I’ve known Maggie Secara, author of Molly September and the Compendium of Common Knowledge, since our early days at the California Renaissance Festivals. Maggie is one of those detail specific writers who can’t allow gross errors in history to sneak past her. When she writes “history,” you know you’ll get good history! And you get great drama. One of the things she represents and talks about here is her experience becoming a “self published” author – something aspiring writers today have to consider as one of their options. Her books are both in Kindle format and paperback. Frankly, she has been a driving force for many of us and an inspiration.
Assuming you’ve always been a writer, at heart, at what point did you decide “now is the time to put it into publication?” What made you take the leap?
Maggie: It was ready! It’s been ready for ages. It had been the rounds of submission so often, and re-written so often, I had let it sit in a drawer for some years. But when I got it out, I discovered it was still pretty good. In the end, I finally decided that I’d been promising this book to my fans—and to myself!—for so long that I just had to make it happen on my own. And I’ve always been a writer, not just at heart, but in fact.
What sort of blocks did you run into that nearly stopped you from making your book happen?
Maggie: Over the last few years I’ve been teased several times with the possibility of publication. Once, it was a British company who was informed at the last minute that they couldn’t deal with international contracts while they were still new and small. Another was something that turned out to be a vanity publisher. And last year, a small “indy” publisher offered me what looked like a great deal, but after a good beginning, all sorts of things started going wrong, including the editor/publisher being ill and not communicating, on top of discovering that her business practices were less than reliable and had been for some time. So I withdrew the book from their publication. I tried submitting several other places, both to agents and editors, and got nowhere.
What parts of your book, events or characters come from deep inside you – and do you really want to tell us why?
Maggie: This book was a very long time in coming. The very first draft was started when I was a freshman in college almost 40 years ago! In a lot of ways, it all comes from deep inside me—from the part of me that loved pirate movies as a girl, has fallen in love, or made foolish decisions. It’s true I’ve never been a pirate or coursed the Spanish Main, but I’ve created living history with Scots-Irish and German mercenaries as well as the nobles of Queen Elizabeth I’s court. All that experience has gone into making Molly September a book it simply couldn’t have been if I’d gotten my wish and found a publisher when I first thought it was ready.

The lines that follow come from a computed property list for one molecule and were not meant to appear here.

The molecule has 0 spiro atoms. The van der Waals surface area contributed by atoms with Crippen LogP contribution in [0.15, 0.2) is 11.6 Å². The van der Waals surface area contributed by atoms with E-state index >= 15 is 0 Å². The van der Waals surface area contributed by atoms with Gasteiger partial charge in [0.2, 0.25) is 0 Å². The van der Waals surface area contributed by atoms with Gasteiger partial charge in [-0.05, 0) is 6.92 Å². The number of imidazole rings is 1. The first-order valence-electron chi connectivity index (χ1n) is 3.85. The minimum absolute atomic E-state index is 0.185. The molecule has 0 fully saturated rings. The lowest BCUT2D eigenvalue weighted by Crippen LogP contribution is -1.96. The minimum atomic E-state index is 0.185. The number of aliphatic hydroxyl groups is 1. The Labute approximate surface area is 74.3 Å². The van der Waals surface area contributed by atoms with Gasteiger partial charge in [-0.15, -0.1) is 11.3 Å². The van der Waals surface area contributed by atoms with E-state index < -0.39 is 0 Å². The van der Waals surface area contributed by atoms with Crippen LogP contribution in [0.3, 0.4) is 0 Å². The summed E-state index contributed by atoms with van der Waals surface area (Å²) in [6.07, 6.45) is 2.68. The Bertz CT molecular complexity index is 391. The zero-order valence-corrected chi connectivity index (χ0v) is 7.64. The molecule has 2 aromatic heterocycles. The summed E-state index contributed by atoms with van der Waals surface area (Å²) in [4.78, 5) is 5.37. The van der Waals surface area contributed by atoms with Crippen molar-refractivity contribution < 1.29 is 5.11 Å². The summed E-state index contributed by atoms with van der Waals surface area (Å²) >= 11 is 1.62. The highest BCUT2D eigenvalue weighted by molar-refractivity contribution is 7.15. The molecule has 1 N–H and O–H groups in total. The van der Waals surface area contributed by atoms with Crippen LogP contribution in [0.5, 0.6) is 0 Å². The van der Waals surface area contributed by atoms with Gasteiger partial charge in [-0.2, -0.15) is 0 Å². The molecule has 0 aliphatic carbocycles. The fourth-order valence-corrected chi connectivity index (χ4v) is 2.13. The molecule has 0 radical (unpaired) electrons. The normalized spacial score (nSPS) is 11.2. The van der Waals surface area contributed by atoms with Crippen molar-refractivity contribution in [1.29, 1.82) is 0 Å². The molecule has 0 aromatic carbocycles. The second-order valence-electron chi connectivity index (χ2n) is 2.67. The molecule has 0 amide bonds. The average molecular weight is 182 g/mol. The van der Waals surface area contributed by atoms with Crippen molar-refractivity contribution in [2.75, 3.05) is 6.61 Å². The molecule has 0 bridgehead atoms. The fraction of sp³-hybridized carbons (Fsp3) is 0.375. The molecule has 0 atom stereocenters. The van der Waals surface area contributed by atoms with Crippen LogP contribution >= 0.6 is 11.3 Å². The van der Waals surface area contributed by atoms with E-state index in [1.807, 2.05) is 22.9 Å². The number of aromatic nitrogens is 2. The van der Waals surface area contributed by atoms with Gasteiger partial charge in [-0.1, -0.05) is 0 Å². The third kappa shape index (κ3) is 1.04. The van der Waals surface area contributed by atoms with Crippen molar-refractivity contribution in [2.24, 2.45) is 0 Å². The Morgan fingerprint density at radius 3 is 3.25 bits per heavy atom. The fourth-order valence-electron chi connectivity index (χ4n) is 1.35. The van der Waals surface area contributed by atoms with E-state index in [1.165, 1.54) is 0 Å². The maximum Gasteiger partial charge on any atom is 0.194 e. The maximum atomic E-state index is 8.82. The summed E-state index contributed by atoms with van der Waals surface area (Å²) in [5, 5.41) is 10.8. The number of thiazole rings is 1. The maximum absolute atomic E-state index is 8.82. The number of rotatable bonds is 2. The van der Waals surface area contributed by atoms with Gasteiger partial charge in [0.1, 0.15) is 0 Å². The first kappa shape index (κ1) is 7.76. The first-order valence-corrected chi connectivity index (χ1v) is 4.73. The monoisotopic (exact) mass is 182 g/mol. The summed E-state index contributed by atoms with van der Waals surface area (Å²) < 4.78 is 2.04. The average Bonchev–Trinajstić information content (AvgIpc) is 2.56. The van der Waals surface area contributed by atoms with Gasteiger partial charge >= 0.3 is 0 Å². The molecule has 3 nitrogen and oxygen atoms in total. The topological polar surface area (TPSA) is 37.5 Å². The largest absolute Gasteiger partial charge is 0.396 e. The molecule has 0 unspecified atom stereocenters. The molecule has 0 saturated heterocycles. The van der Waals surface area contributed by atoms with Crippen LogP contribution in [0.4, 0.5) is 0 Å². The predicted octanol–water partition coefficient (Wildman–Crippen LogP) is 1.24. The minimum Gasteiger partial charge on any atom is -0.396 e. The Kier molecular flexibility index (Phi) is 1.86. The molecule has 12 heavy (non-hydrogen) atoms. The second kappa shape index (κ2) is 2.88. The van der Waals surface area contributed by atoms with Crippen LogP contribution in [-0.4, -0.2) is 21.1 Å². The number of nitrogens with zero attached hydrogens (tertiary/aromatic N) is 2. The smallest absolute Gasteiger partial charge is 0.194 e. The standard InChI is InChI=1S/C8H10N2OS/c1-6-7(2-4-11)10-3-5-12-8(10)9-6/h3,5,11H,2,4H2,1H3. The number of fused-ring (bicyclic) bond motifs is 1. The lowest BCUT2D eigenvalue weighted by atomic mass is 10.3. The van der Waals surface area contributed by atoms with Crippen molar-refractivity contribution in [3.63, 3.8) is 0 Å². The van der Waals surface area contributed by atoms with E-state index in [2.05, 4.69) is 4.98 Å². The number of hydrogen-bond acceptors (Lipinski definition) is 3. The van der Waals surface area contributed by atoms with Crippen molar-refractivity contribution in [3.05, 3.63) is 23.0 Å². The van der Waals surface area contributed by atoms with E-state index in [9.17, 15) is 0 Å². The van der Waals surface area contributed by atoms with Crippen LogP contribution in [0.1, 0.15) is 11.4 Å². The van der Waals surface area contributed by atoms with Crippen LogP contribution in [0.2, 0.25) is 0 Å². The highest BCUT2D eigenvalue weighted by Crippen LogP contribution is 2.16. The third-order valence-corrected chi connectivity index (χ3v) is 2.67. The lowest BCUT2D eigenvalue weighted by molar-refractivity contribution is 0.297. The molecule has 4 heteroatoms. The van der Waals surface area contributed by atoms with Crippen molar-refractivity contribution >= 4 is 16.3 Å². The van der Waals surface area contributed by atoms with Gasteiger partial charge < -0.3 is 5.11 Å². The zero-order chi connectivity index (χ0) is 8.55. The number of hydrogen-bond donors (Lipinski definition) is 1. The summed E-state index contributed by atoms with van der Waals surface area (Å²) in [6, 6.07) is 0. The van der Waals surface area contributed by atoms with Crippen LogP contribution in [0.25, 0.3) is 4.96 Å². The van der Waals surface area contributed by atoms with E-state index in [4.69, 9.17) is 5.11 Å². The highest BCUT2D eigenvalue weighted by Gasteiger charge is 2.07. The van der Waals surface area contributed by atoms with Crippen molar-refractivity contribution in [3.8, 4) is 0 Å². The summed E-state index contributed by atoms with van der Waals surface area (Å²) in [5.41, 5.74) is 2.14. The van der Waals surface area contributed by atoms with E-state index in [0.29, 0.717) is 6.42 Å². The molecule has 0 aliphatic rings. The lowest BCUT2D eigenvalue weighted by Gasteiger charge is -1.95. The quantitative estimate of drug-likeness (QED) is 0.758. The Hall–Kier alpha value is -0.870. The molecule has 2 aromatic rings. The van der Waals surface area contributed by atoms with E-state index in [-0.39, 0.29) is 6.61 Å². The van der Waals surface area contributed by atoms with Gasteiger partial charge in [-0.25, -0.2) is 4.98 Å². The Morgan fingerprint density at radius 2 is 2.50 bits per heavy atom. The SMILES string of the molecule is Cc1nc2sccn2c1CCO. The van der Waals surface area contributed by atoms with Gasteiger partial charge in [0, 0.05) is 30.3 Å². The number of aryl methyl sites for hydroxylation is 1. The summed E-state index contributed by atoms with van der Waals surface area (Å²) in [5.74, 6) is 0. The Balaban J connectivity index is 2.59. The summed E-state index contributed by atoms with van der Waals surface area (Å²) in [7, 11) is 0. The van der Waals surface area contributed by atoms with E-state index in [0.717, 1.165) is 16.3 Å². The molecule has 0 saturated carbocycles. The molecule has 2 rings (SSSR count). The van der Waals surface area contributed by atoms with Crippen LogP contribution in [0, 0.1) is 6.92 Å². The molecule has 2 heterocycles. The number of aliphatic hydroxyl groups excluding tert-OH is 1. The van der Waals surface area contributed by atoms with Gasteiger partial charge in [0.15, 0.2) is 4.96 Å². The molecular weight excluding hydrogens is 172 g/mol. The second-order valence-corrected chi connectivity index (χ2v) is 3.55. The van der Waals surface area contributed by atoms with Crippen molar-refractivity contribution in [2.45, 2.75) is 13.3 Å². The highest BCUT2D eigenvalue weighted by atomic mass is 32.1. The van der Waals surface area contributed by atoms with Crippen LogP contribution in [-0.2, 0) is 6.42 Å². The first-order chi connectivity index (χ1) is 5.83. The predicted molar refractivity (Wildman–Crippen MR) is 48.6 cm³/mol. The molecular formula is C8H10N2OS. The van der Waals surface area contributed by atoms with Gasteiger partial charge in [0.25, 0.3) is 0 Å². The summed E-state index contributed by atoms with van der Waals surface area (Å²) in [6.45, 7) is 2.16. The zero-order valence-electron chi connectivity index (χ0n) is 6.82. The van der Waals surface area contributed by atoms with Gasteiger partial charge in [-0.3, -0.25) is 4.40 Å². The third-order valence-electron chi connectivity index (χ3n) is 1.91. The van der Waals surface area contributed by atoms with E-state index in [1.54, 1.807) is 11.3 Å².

What is your take on the eBook vs. printed text book discussion? Do you think traditional publishers are becoming obsolete? Basically, how do you see the future of published writing?
Maggie: That’s several quite different questions. I think paper books will be around after the batteries have all died, but I adore my Kindle. I don’t believe it’s an either/or situation. You’ll notice Molly September is available in both formats. The only reason the Compendium*** isn’t is because the format is just too complex. The Kindle would just flatten everything out. Happily, since it’s also a website, I’m not too worried about it losing readers.
Traditional publishers are changing and have a good deal more change still in front of them. But they’re still the gatekeepers to being a “real” author. If you want to be reviewed in major outlets, like Kirkus. If you want to have your book carried in brick & mortar bookstores even if the owner isn’t a friend of your mother’s. If you want membership in professional organizations like SFWA, you have to have sold your book to a “real” publisher with at least some pretense to editorial review. Self-publishing even under your own imprint, such as Popinjay Press, isn’t the same thing at all. Which is why I’m so seriously trying to get an agent interested in my new fantasy novel.
***A Compendium of Common Knowledge 1558-1603: Elizabethan Commonplaces for Writers, Actors, and Re-Enactors, Popinjay Press, 2008.
For all the people who want to read this amazing historical novel of yours, what is the best way to get your book? And can you tease us with a brief synopsis?
Maggie: Here’s the teaser.
What really happened to Rafe September? Everyone in Port Royal claims he was a thief and a pirate, but his daughter Molly knows that isn’t so. Newly returned from school abroad, Molly just wants to fall in love, but her family has her future and her marriage already planned. Taking her life and honor in her hands, she runs from an arranged marriage into dangerous waters in the company of Dick Prentiss, one of the men who knew her father best. Together they sail the seas of the Spanish Main in search of the truth and freedom, pursued by Molly’s jilted bridegroom, a man with the power to have them both arrested and hanged. The real peril? Prentiss already knows the true story of Rafe’s death, and he’ll do anything to protect the girl he loves from finding out. Romantic, dramatic, and even funny, Molly September evokes the great pirate movies of the past: The Sea Hawk, Captain Blood, and so many others.